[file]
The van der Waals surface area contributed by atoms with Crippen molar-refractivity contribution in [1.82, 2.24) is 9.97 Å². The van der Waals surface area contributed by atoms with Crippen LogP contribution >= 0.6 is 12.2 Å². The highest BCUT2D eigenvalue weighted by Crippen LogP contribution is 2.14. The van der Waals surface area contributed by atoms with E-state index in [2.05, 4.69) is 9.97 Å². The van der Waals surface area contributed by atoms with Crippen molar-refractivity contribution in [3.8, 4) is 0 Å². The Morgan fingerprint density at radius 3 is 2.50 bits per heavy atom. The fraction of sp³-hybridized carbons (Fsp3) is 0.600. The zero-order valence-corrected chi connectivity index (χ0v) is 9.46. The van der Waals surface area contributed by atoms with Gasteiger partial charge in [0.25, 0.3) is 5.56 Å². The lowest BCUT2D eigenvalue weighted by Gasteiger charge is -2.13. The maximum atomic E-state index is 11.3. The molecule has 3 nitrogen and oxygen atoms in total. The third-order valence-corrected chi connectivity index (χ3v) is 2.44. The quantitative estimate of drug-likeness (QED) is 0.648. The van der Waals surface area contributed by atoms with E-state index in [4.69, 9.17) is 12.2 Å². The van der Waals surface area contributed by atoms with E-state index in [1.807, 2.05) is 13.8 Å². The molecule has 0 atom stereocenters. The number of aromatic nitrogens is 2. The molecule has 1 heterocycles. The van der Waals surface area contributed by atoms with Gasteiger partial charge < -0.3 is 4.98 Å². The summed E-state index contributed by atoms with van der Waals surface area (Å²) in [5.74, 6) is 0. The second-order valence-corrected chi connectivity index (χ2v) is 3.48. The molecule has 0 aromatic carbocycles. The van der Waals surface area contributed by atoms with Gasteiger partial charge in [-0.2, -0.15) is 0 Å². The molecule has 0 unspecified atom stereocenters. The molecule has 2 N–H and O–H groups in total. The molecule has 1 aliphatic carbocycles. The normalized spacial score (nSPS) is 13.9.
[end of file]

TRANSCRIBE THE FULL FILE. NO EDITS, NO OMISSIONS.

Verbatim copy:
The van der Waals surface area contributed by atoms with Crippen molar-refractivity contribution in [1.82, 2.24) is 9.97 Å². The van der Waals surface area contributed by atoms with Crippen LogP contribution >= 0.6 is 12.2 Å². The highest BCUT2D eigenvalue weighted by Crippen LogP contribution is 2.14. The van der Waals surface area contributed by atoms with E-state index in [2.05, 4.69) is 9.97 Å². The van der Waals surface area contributed by atoms with Crippen molar-refractivity contribution in [3.8, 4) is 0 Å². The Morgan fingerprint density at radius 3 is 2.50 bits per heavy atom. The fraction of sp³-hybridized carbons (Fsp3) is 0.600. The zero-order valence-corrected chi connectivity index (χ0v) is 9.46. The van der Waals surface area contributed by atoms with Gasteiger partial charge in [0.25, 0.3) is 5.56 Å². The lowest BCUT2D eigenvalue weighted by Gasteiger charge is -2.13. The maximum atomic E-state index is 11.3. The molecule has 3 nitrogen and oxygen atoms in total. The third-order valence-corrected chi connectivity index (χ3v) is 2.44. The quantitative estimate of drug-likeness (QED) is 0.648. The van der Waals surface area contributed by atoms with E-state index in [4.69, 9.17) is 12.2 Å². The van der Waals surface area contributed by atoms with E-state index in [1.807, 2.05) is 13.8 Å². The molecule has 0 atom stereocenters. The number of aromatic nitrogens is 2. The molecule has 1 heterocycles. The van der Waals surface area contributed by atoms with Gasteiger partial charge < -0.3 is 4.98 Å². The summed E-state index contributed by atoms with van der Waals surface area (Å²) in [5.74, 6) is 0. The second-order valence-corrected chi connectivity index (χ2v) is 3.48. The molecule has 0 aromatic carbocycles. The van der Waals surface area contributed by atoms with Gasteiger partial charge in [-0.2, -0.15) is 0 Å². The molecule has 0 unspecified atom stereocenters. The molecule has 2 N–H and O–H groups in total. The molecule has 1 aliphatic carbocycles. The normalized spacial score (nSPS) is 13.9.